Over multiple rounds of copying, molnupiravir forces more and more mistakes until the virus is no longer able to function - a phenomenon in virology called "error catastrophe."

Paxlovid uses a different mechanism to prevent the virus from replicating. SARS-CoV-2 creates proteins that are needed to build new viruses as one long string, called a polyprotein.

But the polyproteins have to be chopped into smaller parts by a viral enzyme called a protease in order to become active.

Paxlovid blocks the virus's protease from doing this job, thereby preventing the virus from completing its life cycle.


There are currently two primary forms of treatment for COVID-19 in the US: Antiviral and anti-inflammatory medications.

Antiviral drugs stop the virus from growing in the body and are given within the first few days of symptoms to prevent severe disease. Anti-inflammatory drugs moderate the immune response and are used to help sicker patients who need oxygen.

Molnupiravir and Paxlovid were studied in separate clinical trials with similar designs. In both studies, the drugs were tested in outpatients with risk factors for severe COVID-19 who were at an early stage in their illness.

Both studies also looked at how likely patients were to either die or be hospitalised. However, neither study has yet been peer-reviewed.

Molnupiravir reduced the risk of death or hospitalisation by about 50 per cent in non-hospitalised adult patients with mild to moderate COVID-19 when treated within five days of symptom onset.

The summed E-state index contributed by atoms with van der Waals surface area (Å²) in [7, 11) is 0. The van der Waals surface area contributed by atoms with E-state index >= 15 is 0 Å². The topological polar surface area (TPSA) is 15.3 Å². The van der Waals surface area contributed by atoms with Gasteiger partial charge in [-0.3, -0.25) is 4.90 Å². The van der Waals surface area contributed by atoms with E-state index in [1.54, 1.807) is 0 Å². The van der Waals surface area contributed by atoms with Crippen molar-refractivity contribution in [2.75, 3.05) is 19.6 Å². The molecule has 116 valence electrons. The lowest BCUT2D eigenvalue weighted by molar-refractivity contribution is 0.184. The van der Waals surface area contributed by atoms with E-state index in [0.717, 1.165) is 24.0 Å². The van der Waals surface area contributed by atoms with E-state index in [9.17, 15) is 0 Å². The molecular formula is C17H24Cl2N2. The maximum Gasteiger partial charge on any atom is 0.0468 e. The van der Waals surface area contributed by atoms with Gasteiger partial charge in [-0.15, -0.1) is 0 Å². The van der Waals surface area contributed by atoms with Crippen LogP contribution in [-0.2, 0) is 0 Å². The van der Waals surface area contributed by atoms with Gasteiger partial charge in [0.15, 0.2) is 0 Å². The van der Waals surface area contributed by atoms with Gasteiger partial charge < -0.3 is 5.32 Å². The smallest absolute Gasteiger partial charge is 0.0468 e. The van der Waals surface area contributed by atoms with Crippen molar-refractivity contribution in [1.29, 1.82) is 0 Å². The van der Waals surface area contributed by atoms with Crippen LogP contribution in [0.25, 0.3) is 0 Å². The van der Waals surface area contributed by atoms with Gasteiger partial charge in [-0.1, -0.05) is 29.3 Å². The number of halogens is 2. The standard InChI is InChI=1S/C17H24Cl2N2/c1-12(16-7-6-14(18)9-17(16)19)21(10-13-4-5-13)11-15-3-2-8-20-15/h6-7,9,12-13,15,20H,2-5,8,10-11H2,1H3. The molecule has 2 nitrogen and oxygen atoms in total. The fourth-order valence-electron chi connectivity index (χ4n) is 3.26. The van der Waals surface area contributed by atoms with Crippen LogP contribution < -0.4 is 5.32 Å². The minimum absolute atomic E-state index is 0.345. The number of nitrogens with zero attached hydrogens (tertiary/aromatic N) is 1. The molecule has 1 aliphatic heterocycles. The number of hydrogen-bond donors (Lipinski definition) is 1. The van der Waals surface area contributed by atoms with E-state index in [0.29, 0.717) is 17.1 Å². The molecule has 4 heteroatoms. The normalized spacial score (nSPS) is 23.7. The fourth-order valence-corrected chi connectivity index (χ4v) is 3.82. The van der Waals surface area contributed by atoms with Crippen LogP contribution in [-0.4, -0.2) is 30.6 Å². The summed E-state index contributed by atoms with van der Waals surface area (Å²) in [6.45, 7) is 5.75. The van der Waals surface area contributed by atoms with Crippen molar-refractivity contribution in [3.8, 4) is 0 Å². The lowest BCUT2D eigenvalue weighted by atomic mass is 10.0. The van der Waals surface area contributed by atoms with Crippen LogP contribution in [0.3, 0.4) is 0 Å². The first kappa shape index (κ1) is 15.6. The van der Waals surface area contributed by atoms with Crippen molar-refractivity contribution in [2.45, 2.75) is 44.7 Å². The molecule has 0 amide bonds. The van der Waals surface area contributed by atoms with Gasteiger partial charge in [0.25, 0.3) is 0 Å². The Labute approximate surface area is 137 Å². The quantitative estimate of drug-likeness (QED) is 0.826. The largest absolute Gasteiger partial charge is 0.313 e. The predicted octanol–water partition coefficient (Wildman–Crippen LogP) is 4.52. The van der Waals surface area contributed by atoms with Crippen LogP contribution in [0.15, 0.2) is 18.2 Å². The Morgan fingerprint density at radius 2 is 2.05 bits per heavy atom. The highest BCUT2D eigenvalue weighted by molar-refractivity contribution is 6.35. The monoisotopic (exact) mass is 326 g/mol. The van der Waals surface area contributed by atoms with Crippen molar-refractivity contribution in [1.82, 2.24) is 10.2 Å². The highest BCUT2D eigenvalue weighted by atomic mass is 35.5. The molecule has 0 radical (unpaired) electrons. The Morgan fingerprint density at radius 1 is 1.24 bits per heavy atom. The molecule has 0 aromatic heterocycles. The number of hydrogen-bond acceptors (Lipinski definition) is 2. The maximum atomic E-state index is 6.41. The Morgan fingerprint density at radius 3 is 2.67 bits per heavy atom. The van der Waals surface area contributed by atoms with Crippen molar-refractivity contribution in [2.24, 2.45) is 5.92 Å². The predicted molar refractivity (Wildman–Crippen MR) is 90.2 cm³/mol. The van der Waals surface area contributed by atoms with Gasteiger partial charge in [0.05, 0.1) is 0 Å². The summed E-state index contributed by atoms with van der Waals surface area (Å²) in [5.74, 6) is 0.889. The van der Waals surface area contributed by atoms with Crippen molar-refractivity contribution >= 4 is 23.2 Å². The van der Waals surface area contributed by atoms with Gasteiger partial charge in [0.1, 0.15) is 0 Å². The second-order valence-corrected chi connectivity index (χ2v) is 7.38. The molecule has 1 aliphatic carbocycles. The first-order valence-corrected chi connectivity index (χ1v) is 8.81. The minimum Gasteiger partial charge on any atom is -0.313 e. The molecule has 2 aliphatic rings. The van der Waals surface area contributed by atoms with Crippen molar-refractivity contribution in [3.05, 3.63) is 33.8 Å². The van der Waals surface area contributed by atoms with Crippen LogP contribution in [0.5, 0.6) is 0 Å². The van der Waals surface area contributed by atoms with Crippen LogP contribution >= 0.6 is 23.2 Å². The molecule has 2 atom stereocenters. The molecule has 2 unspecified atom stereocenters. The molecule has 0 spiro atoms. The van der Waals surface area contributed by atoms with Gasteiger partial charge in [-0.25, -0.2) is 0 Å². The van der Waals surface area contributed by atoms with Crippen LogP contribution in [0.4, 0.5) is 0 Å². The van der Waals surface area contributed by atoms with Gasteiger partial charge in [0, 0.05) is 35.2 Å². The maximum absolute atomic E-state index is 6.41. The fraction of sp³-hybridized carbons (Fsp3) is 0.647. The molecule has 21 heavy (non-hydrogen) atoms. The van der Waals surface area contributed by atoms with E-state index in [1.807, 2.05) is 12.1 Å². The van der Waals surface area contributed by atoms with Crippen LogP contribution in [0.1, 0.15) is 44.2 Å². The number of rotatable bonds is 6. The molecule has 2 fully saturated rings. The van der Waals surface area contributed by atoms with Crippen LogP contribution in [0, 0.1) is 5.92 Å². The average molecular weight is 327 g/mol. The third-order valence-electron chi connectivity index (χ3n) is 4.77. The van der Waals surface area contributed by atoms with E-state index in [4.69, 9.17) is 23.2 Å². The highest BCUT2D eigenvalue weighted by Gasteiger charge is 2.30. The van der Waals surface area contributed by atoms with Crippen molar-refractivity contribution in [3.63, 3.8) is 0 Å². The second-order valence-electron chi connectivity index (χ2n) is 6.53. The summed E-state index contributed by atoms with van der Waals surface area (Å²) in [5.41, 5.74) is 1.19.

Paxlovid reduced this risk by about 89 per cent for patients treated within three days of symptoms and 85 per cent for patients treated within five days. Importantly, no patients who took either drug died in the studies.

Because the drugs were not studied head to head, it's difficult to say whether one will be better than the other in the real world. In early November, Britain became the first country to approve molnupiravir for use.

FILE - A nurse gives a shot of the Sinopharm COVID-19 vaccine developed by Beijing Institute of Biological Products Co. Ltd. to an airport worker at a health station in Nantong in east China's Jiangsu province on Jan. 29, 2021. (Chinatopix via AP, File)

Molnupiravir did not help hospitalised patients recover faster from COVID-19. It is likely that Paxlovid would also not be useful at the point of hospitalisation.

Most patients who are in the hospital with COVID-19 are sick because of unregulated inflammation and not because the virus is still replicating in their bodies.

If and when these drugs get authorised in the US, they will probably be used for the same higher-risk patients who are eligible for monoclonal antibodies today. Monoclonal antibodies may still be used, though, for pregnant people, people on dialysis and some immune-compromised patients.

The US has already purchased millions of doses of both molnupiravir and Paxlovid in anticipation of their authorisation.

However, the pills will only be useful if people also have access to cheap, fast and accurate COVID-19 tests, which are currently in short supply. If COVID-19 is diagnosed too late, patients will already be outside the window of time when antiviral drugs can be helpful.

Other antiviral drugs are in development, including an oral form of the first COVID-19 drug, remdesivir and long acting injectable monoclonal antibodies.

Researchers are also working on repurposing existing drugs to treat COVID-19. Inhaled steroids like budesonide and an antidepressant called fluvoxamine are particularly promising.

While it's exciting to see new treatments for COVID-19, prevention is still the best strategy. The COVID-19 vaccines continue to be the most effective tool for helping to end the pandemic.

Patrick Jackson is an Assistant Professor of Infectious Diseases at the University of Virginia. This commentary first appeared on The Conversation.

Source: CNA/ep